In 1Thessalonians 2: 9-13 Paul holds himself up as an example and gives an exhortation to the Church: He
reminds them “how irreproachable our conduct was toward you” and how he “encouraged and pleaded” with them to imitate his example by lives “worthy of the God who calls you into his own kingdom and glory.” The Church is a fellowship — a “common unity” — of mutual support by example and prayer.
In the Intercessions of the Eucharistic Prayer we show this support by praying for all the members of the Church, living and dead. We also ask the support of others’ prayers — the living and the dead. And we draw support from the example of those whose lives and victory give us hope: “in communion with and honoring the memory of” Mary, Mother of God, the apostles, the martyrs, and “all the holy people who have done your will throughout the ages,” on whose “constant intercession we rely for help.”
This “short list” appears in all the Eucharistic Prayers. But Eucharistic Prayer I extends it, and adds a second list to include a total of forty added names. There are two lists because the “focus of selection” for each is different.
The first list comes at the beginning of Eucharistic Prayer I, when the congregation is identifying itself as “one with” the pope, bishops and “all orthodox adherents to the world-saturating faith that comes to us from the apostles” — omnibus orthodoxis ac catholicae et apostolicae fidei cultoribus.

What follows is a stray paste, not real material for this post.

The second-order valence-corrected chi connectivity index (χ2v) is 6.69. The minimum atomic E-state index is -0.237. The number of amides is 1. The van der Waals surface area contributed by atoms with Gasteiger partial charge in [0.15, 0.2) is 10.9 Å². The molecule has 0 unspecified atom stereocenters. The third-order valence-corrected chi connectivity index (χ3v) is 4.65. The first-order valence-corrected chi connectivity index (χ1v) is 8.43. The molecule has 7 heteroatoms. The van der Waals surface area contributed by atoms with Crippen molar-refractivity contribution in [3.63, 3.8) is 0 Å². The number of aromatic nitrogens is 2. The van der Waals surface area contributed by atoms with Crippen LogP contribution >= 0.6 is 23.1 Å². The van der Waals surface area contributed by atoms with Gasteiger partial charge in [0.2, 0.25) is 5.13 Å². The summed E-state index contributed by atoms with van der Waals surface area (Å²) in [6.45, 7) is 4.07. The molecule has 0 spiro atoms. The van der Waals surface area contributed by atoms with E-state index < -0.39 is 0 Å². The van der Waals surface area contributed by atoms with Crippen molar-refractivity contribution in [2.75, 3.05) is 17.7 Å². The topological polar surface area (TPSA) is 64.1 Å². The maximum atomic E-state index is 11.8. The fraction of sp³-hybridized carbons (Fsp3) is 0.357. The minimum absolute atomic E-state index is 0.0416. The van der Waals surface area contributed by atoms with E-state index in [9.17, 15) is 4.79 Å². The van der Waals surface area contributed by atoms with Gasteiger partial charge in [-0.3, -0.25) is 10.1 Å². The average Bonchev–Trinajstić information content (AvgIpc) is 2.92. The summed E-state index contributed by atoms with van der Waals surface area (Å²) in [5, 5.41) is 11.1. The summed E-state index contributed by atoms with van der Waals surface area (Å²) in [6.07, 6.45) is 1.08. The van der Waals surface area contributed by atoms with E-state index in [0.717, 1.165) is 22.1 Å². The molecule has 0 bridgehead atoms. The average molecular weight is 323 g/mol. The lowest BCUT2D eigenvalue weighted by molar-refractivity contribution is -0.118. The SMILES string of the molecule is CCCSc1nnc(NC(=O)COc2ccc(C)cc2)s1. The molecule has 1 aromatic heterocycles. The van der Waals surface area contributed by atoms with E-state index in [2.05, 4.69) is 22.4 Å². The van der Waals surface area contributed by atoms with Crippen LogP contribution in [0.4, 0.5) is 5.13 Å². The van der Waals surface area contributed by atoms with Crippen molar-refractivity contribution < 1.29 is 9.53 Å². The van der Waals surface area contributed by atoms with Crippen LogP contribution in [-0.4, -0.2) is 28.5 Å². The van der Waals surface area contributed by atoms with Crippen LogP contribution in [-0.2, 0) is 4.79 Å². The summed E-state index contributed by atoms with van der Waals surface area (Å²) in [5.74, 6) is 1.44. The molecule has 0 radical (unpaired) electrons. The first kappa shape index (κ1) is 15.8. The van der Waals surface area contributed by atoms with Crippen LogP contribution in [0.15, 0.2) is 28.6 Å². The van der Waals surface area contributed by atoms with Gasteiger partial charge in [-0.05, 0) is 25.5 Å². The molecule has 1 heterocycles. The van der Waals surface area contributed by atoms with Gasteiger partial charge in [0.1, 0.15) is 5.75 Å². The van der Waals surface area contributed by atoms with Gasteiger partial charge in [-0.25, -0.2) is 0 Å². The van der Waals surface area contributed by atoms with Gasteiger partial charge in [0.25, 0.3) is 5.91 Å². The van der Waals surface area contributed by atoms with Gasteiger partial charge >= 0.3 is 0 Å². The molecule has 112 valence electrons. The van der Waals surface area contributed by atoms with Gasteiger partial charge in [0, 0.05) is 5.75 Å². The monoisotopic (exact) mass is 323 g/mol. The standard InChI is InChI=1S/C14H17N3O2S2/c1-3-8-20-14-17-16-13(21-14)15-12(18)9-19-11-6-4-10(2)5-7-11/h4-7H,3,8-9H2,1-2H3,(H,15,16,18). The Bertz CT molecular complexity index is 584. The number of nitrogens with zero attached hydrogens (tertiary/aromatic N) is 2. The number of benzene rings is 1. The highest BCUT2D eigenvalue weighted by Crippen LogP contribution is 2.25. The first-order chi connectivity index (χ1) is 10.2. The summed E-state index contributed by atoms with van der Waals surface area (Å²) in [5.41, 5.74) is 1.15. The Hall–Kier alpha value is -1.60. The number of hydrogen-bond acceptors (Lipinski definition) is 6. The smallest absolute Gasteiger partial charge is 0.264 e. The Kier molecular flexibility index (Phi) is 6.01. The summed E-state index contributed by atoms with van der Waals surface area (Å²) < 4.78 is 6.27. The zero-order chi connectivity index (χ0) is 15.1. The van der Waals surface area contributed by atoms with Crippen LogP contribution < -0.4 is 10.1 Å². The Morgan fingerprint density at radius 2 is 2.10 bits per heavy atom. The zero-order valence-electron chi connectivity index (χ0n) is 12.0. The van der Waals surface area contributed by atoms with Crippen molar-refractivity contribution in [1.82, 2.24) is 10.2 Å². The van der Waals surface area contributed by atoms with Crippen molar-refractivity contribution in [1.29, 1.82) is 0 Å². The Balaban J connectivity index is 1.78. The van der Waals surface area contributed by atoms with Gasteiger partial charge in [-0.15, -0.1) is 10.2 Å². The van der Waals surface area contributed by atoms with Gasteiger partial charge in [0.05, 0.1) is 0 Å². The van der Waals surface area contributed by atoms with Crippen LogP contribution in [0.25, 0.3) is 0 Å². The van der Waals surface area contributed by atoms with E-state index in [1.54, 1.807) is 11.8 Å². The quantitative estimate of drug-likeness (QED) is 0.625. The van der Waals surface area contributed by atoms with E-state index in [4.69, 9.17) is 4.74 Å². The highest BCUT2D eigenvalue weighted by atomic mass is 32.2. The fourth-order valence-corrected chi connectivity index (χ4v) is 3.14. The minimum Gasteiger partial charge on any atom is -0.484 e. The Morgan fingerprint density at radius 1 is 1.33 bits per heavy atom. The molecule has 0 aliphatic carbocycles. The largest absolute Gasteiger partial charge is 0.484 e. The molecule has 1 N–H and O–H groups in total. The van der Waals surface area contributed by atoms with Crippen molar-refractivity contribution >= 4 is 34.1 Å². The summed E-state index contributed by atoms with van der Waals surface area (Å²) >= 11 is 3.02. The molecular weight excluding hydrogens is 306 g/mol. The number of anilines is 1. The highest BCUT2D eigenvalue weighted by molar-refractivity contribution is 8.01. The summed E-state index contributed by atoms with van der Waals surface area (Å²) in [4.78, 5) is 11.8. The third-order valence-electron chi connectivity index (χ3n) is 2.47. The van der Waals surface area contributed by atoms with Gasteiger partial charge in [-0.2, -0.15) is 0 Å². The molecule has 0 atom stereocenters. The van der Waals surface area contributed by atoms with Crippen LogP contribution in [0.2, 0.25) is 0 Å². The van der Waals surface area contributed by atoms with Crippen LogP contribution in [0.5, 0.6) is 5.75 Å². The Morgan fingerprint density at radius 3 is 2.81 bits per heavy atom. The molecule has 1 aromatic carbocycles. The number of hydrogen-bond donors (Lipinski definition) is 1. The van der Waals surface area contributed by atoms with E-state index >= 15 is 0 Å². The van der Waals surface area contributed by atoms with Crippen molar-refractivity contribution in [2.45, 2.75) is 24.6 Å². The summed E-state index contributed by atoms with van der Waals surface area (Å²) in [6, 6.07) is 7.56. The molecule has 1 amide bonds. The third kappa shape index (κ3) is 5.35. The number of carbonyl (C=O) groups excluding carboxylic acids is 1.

This list is designed to embrace every category of life in the Church: the parents of the Lord, Mary and Joseph, twelve apostles, five popes, a bishop, a deacon, and five laity who include a spiritual director, two soldiers martyred as conscientious objectors, and two blood-brother doctors nicknamed “the Anargyri” (fee-less). It presents us as a structured Church, one body with many different members, roles and functions, all equally deserving of honor. 
The second list comes after the “second Epiclesis,” when the focus of the Eucharistic Prayer is on unity. What we ask for ourselves is “some share in the fellowship” of those named. There are no distinctive categories, just an inclusively equal number of seven men and seven women, all martyrs venerated by the early church in Rome.
John the Baptizer precedes the list, as he preceded Christianity. Oddly, Matthias, who replaced Judas as one of the Twelve, is put here; perhaps because Paul, who along with Barnabas was an apostle but not one of the Twelve, is linked with Peter to head the first list.
These lists and the Intercessions make us conscious of the unity we have now, and the perfect communion we will have later, with all those men and women who are “in Christ,” both in heaven and on earth.
Initiative: Identify “Christian” with “saint” and live like one.
 “Saints,” “holy ones” is the word the New Testament uses (63 times) to refer to all the members of the Church. When we hear the word in the liturgy we should understand it as speaking, not just of the canonized, but of all the baptized.
 See Romans 12:1-10; 1Corinthians chapter 12.